What do IGN, Game Informer, GameSpot and Eurogamer all have in common?
They’re popular gaming publications that use the 10 point scale to review their games. Don’t get me wrong; plenty of sites do, including us here at Gaming Unwrapped, and it’s a clean-cut and logical way to do things on the surface.
It’s becoming rather apparent, though, that the “out of 10” way of reviewing isn’t necessarily the best way for things to be done. The numbers are losing their meanings and questionably high expectations are one of the culprits in the matter. A 7/10 is often seen as a straight-up bad game and even an 8/10 is turning out to be a mediocre score to some. As Jim Sterling mentioned in his “Hate out of Ten” episode of the Jimquisition, fans were very displeased with titles such as Uncharted 3 and Batman: Arkham City garnering respectable 8 and 8.5/10.
So what’s the deal? Let’s break it down.
In comparison to the letter grading, it’s understandable why many out there could see a 7/10 as an undesirable score. Getting a big, red C on a test probably wouldn’t please many out there. But even so, to say a game is 70% good, and 30% meh isn’t all that bad in the big picture. Venturing into the realm of the 8/10 is where things start to get confusing. An 80% or higher is a fantastic score by any standards so how could anyone out there be upset that a game received an 8? Sometimes I believe it’s simply because they see that it’s not a 9, or a 10. If it’s not perfection, then it must be garbage? Or maybe it’s due to how many 10′s that have been given out in the last few years. To me a 10 is the pinnacle of the gaming experience, a game to rule them all, and I don’t see a whole lot of jaw-dropping games out there. It’s obvious that the coveted 10 isn’t the precious, rare Unicorn we once thought it to be.
Let’s have a look at some opinions on how the numbers look to some:
“well i look at 10 being AMAZING, 9 being Worth your time, 8 being Above average and 7 being average. anything below 7 is meh. “
“A 6 is a bad and a 7 is mediocre. That just feels like the cutoff for me.”
“Usually that a 10 is near perfect and shouldn’t be missed by anyone,8.5 or above is a must play.While 6-8.5 is recommendation but could pass if you want to and anything below that is just bad going off just score and not worth a purchase”
“mine would be anything below 5 is meh, 6 is playable, 7 is good, 8 and 9 great games but missing something, 10 perfect. Though I’ve played many games that have been rated below 5 and they were amazing.”
“Def below a 7.5 is something i wouldn’t buy, however i loved Wolfenstein and it was a 7.”
“1- Horrible. 2- Very Bad 3- Bad 4 – Lacking 5- Mediocre 6- Average 7- Beyond Average 8- Good 9- Great 10- Masterpiece. That’s generally how I use the system when I write movie reviews. Anything below 6 is usually not worth experiencing to me.”
“5 is where I draw the line. I take a review like a school test. 5 means it failed. 6’s are iffy and usually I listen to what other people say about it (like Downpour…which got 6s and 7s).”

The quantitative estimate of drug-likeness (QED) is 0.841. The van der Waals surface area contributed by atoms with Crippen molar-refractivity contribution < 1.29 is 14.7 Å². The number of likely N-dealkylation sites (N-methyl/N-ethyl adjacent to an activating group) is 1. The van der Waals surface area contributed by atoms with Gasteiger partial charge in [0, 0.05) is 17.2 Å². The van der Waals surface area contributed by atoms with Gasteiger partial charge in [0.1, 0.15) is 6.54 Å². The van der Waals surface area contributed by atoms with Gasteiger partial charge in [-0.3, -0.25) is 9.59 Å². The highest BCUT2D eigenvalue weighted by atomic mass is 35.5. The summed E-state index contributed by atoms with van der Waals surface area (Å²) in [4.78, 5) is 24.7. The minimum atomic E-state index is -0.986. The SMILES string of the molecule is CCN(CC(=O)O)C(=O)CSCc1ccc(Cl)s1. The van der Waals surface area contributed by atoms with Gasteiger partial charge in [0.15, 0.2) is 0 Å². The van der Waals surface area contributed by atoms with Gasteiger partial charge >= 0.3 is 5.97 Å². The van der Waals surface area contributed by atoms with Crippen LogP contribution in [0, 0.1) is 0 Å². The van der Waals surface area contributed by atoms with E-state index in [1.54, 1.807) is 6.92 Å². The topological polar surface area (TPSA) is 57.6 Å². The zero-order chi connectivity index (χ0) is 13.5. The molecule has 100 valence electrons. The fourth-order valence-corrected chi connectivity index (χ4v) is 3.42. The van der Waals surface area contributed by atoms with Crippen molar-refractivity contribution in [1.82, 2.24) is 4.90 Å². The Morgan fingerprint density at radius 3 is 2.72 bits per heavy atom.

“I try not to put too much weight into scores, but once into the 5s, it starts to seem pretty damned flawed. But the text matters so much more to me.”
Everyone has a slightly different idea of what the numbers mean, although the rather respectable 7 point seems to be where people draw the line at what a “good” game is.
What I firmly believe it should come down to is the text and the true breakdown of a game, as hyrulechozo said above. So here we have culprit two: the “at-a-glance” review check. The score is meant to be a general summary and not the bottom line.
Every reviewer has different standards and an assortment of different aspects could hurt a game’s score. Maybe the music and voice acting was utterly painful, yet the gameplay was good enough to bump up the score. Or the writing was a dream, along with the music, but the gameplay itself was lacking. And just like all reviewers themselves are different, so are all gamers. I, for one, can barely bring myself to overcome atrocious music and voice acting. A game that was given a good score with poor sound would become a chore for me to finish (I may love what Resident Evil once was, but my face turns inside out when I play the early installments). To simply look at a number and judge it from there is ridiculous to me and a lot of people do it this way. Why read a two page review when you can simply look at a couple of numbers? It’s the easy way, right? But it’s far from the thorough way.
The number dilemma is that as cut and dry as it may seem from afar, there’s much more to it than that. The numbers are there to accompany a meatier explanation and the idea that a number sums it up just doesn’t cut it. To have a look at a 6 or a 7 and automatically assume it’s not worth your time might leave you missing out on a title you could fall in love with. And assuming a game that earned itself an 8 is an automatic winner could leave you with a hefty dent in your wallet. To those who feel the need to hate on a score of 8, believing that to be a crappy result, all I can say is you may be fanboying/fangirling far too hard or you’re one hard to please individual.
Then again, paying 69.99 CAD for a new release title is enough to make anyone picky.